We often refer to the most important component of something as the ‘backbone’ – the key element that holds everything together. When the human body is concerned, the expression takes on a literal meaning, since the spinal column is the most crucial series of bones that holds the entire musculoskeletal structure in place. Yet, many of us tend to take our spinal health for granted.
Understanding Our Anatomy
According to the World Health Organization (WHO), spinal and bone problems are one of the greatest threats to our well-being, right after cardiovascular disease, cancer and diabetes. Indeed, the spine does more than just enabling us to stand upright; there are nerves running down the spine that control many of the body’s sensory, metabolic and various other vital bodily functions.
The spine consists of 33 individual bones – known as the vertebrae – that are interlocked together. The entire spinal column is divided into four regions: the neck (cervical), mid-back (thoracic), lower back (lumbar) and tailbone (sacrum and coccyx). Only the first three regions made up of 24 vertebrae are movable, while the remaining nine pieces that form the tailbone are fused.
When a Backache is Not Just a Backache
Do you often have to place one hand on your waist and hold on to something for support when getting up from a seated position? The backache could be just be a minor sprain or caused by something in your gene code, but whatever the cause, it is definitely an indicator that your spine is crying out for help.
“There are many different types and severity of spinal condition, from mild musculoskeletal conditions such as sprains and strains to moderate conditions like 'slipped discs', or severe conditions such as cauda equina syndrome that requires immediate surgical intervention,” explains Dr Rita Wong, a registered chiropractor.
She further clarifies that problems in the spine can either be congenital and acquired. “Some spinal conditions have a strong genetic predisposition, such as scoliosis (a side bending of the spine) and ankylosing spondylosis (a chronic inflammatory autoimmune spinal condition). However, acquired spinal problems often result from lifestyle habits or trauma-related injuries,” says Dr Wong.
With so many possibilities that could cause backache, here are some significant signs and symptoms that may signal serious spinal problems. According to Dr Wong, they should not be taken lightly and require prompt medical attention.
- Pain that does not subside after a few days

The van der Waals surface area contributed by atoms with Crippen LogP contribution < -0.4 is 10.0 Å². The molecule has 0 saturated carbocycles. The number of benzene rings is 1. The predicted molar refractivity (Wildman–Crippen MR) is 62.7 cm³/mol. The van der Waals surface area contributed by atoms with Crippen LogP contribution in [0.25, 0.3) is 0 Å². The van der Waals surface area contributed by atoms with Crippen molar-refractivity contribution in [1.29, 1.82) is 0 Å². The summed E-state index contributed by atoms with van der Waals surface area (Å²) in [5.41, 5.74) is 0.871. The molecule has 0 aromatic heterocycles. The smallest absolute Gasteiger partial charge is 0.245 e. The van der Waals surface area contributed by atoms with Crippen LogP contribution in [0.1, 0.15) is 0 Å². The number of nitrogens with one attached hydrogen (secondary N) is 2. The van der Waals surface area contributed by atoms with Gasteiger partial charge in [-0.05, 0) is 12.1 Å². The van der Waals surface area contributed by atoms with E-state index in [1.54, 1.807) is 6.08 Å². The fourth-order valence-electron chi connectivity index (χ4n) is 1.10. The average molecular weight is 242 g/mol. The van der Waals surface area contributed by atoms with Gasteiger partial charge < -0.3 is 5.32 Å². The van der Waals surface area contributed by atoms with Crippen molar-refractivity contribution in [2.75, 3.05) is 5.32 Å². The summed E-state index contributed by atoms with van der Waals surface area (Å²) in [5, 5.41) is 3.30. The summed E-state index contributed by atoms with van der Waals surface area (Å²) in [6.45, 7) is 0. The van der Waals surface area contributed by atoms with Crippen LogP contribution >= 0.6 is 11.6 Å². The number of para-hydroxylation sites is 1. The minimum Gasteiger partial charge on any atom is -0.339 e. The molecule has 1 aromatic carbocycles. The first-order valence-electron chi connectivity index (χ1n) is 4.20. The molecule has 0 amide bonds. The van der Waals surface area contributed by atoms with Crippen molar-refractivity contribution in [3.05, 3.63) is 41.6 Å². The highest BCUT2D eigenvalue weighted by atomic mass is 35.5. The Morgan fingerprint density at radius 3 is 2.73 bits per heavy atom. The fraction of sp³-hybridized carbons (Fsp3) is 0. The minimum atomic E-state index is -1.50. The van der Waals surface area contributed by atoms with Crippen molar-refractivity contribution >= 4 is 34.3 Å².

- Frequent numbness or tingling in the hands and feet
- Significant muscle weakness or wasting
- Loss of deep tendon reflexes
- Onset of bowel or bladder dysfunction
- Sensory loss in the buttock area
- Pain that remains when lying down and causes sleep disturbances
- Fevers and chills that are accompanied by unexplained weight loss
Additionally, Dr Wong cautions those with a medical history of cancer to pay extra attention to spinal pain. “Breast, lung, gastrointestinal, prostate, renal, and thyroid cancers are more likely to metastasize in the spine,” she said. The same also goes for those who had suffered major or minor trauma from physical injuries, as they are at risk of developing serious mobility problems in the spinal column.
Apart from these various possibilities, Dr Wong reminds, “Aging is the most common causes of spinal pain.”
The Perils of Modern Conveniences
For generally healthy individuals, spinal problems can develop gradually over time, often the cumulative result of prolonged lifestyle habits that ultimately take their toll. “Modern lifestyle has created many hidden problems for our spine. Immobility from prolonged sitting on office chairs and sofas causes back stiffness and radiating buttock pain, known as sciatica. People spend long hours in front of computers and mobile devices with their head tilting forward and mid-back hunching,” said Dr Wong.
Unfortunately, early signs of spinal problems are usually ignored or dismissed as tiredness from overworking or harmless muscle strains. If you habitually work before a computer for hours on end, and exercise less than three hours per week, these signs may be a cue to start paying attention to your spinal health:
- Bone cracking sounds can be heard when you move your neck, back or joints